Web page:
Chagas disease is a silent disease. This means that it ´disguises´ the symptoms until they have caused irreversible damage such as high blood pressure or diabetes.
This tropical disease is transmitted in different ways, but the most common way is through being bitten by the pito: the insect that carries the Trypanosoma Cruzi parasite.
Initial symptoms of Chagas can be confused with simple flu-like symptoms as they include fever, unwellness, and small red areas of the skin that disappear after a week.
However, people may not develop further symptoms for ten years or more, during which time Chagas may have affected the heart and even led to death.
Felipe Guhl, emeritus professor at the Universidad de los Andes and one of the biologists who has spent most time studying this pathology in the country states that, “the Chagas cardiomyopathy is chronic, slow-developing, and its symptoms take a long time to appear in adults; in children it is almost always fatal”.
Although the main vector that transmits the disease is insects carrying the parasite, it can also be spread through blood transfusions, which means that its reach has spread to urban and non-tropical areas.
Chagas disease is dangerous not because it is a silent disease: this cannot be changed. It is dangerous because it is a forgotten disease: it is not a priority for the governments in any one of the 17 countries in South America inhabited by the pito.
Guhl, director of the Center for Microbiology and Tropical Parasitology Research (Cimpat) explains that, “It is forgotten because it mainly affects people from low socio-economic levels: campesinos and people who live in huts and other poorly constructed homes”.
The pito mainly lives in forested areas and thrives in wall-cracks and where domestic animals sleep. It can also hide and reproduce in fallen leaves and piles of rubbish. Chagas is a disease that is related to poverty; therefore, not many laboratories are interested in investing in producing a vaccine that will not generate sufficient economic return.
Colombia is, however, one of the countries that has shown most interested in this disease.
This is thanks to studies undertaken by the Universidad de los Andes starting in the 1970s through an agreement between the Government of Holland and the National Planning Department.
This agreement gave rise to a partnership between the Royal Tropical Institute in Amsterdam and the Universidad de los Andes. In 1970, Cornelis Johannes Marinkelle founded the Microbiological and Parasitological Centre (MPC), which later became the Center for Microbiology and Tropical Parasitology Research (Cimpat).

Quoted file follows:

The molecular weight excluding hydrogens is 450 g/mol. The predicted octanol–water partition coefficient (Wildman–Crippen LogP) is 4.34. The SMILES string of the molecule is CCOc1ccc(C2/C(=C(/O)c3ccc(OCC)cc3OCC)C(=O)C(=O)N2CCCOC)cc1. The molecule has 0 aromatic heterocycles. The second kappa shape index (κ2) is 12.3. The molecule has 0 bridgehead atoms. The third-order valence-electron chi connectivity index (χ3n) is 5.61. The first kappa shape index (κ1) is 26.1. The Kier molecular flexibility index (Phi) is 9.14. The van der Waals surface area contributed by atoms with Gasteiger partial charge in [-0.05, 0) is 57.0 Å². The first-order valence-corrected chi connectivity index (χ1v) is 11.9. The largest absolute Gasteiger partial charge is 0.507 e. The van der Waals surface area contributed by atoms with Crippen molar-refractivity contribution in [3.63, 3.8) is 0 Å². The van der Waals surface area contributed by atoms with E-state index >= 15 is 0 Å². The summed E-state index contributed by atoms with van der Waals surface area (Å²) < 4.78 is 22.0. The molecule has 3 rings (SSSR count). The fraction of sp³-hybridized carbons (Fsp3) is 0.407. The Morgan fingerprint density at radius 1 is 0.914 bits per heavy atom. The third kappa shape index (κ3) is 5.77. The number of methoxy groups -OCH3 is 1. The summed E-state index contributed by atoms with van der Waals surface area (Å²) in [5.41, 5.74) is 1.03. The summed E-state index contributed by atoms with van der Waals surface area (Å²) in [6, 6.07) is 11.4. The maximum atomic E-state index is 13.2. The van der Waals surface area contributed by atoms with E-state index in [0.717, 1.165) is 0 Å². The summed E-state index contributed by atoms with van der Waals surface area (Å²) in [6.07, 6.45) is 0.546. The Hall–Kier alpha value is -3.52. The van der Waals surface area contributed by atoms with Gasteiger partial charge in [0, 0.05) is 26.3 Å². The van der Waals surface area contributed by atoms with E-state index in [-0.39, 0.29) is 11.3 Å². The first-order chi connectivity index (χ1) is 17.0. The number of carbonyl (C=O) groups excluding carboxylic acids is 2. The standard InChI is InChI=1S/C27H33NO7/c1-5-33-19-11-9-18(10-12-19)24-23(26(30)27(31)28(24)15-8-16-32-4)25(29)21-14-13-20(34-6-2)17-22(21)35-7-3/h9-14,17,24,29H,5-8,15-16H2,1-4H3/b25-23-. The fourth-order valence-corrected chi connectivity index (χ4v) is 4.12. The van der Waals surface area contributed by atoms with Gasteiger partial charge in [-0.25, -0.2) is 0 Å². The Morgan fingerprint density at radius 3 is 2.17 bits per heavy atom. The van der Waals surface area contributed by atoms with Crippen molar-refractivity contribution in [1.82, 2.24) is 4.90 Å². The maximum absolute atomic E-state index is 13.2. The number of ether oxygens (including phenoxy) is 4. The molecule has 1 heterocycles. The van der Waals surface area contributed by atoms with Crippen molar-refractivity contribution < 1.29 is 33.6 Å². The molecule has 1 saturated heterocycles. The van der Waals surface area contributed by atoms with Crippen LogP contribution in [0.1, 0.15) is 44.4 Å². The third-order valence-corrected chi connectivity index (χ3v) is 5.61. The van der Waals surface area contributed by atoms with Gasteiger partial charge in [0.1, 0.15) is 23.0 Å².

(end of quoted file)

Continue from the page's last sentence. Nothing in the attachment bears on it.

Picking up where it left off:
The creation of Cimpat led to advances both in the diagnosis and treatment of the disease in Colombia: in 1995, the Center and the National Health Institute undertook research with a significant sample of people to find out how many adults over the age of 18 had donated infected blood.
The results found that in departments such as Norte de Santander, Santander, and Arauca 25% of donors had the disease. The figures led to the Ministry of Health issuing Decree 1738 of 1995, which established mandatory screening of all donors on a national level. Cimpat has also been involved with Chagas disease cooperation initiatives between Andean countries as it has hosted, for example, the 1997 Conference for Diseases Transmitted by Vectors in the Andean Area, which was organized by the Ministry of Health.
Between 1999 and 2003, Cimpat, the Universidad Industrial de Santander, and the Colombian Institute of Tropical Medicine undertook a study of hamlets from fifteen departments to characterize homes, collect insects, and establish the number of people who are at risk of being affected.
The result was a risk map that allowed the Chagas disease situation in the country to be characterized as well as how and where the vector insects are distributed and, most importantly, the risk of being infected. The research project, which was financed by the Ministry of Health, produced an epidemiological model for the government that can be used as a tool so that, as Guhl concluded, “the scarce resources for the control of this disease can be used rationally and effectively in the places that need it”.